By David C. Cooke
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In May 1913, the Board opened summer 'forest schools' in High Park and Victoria Park for children who had been exposed to the disease in the west and east ends of the city. Prom the beginning, there were two voluntary organizations on whose members the Department of Health nurses depended. The Heather Club of nurses, who were alumnae of the Hospital for Sick Children, continued to carry on antituberculosis work among children 14 years and under who were patients of the Hospital's chest clinic, and in 1912, the Samaritan Club was organized to assist families of tuberculosis patients from Ibronto who were receiving medical care in sanatoria.
Dr. Hastings occasionally visited Baltimore for consultation with Dr. 7 Therefore, Eunice Dyke came to the Tbronto Department of Health, with no small degree of prestige as a result of her association with so distinguished a school for nurses. For Miss Dyke, the years she spent at Johns Hopkins were an indelible experience, which moulded her conception of the model nurse she had set out to become. Discipline was strict. The authority of the head nurse was unquestioned, and spontaneity discouraged.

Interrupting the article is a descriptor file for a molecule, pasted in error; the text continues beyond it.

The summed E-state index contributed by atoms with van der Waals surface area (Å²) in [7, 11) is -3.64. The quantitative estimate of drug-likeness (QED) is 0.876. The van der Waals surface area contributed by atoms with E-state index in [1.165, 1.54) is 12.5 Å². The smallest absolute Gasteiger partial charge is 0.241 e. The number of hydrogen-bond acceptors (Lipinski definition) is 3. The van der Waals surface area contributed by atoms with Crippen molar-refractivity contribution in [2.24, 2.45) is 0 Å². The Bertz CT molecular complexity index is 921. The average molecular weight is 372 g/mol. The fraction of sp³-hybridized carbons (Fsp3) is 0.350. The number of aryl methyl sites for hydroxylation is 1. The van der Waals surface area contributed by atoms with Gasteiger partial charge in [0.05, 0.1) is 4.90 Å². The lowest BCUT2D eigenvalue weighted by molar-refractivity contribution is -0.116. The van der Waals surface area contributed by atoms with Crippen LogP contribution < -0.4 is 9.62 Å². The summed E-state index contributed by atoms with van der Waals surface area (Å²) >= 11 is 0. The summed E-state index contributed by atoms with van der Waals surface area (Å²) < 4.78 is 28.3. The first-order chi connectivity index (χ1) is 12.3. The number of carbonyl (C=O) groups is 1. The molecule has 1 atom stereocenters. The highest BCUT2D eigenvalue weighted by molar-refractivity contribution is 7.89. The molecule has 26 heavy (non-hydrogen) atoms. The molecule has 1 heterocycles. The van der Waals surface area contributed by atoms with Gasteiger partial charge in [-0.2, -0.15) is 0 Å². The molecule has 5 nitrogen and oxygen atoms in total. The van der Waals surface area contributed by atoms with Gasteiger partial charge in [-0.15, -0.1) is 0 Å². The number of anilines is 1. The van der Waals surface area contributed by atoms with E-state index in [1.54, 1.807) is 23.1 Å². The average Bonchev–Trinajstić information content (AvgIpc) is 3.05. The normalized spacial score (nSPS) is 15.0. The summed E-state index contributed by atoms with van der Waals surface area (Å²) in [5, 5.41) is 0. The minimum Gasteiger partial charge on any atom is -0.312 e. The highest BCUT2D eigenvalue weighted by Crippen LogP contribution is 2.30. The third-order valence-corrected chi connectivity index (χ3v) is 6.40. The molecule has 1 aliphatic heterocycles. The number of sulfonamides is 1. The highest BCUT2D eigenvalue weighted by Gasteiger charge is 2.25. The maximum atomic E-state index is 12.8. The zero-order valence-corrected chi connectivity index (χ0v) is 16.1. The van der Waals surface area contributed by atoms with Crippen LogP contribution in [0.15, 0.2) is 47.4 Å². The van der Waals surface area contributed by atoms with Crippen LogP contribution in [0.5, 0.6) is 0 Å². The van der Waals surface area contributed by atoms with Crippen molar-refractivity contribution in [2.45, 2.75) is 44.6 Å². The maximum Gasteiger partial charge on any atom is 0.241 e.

It was an exposition that might justify a steadily increasing staff of public health nurses, at the same time reflecting current thinking of the public health movement that conditions which prevent disease are the conditions that maintain health. Moreover, it underlined the reason for an appointment that had been made a year earlier. In the autumn of 1913, Arthur Burnett, a Methodist minister trained in social work and aware of social conditions in Tbronto, (with Miss Dyke's concurrence, if not at her suggestion,) was appointed to the staff of the Division of Public Health Nurses.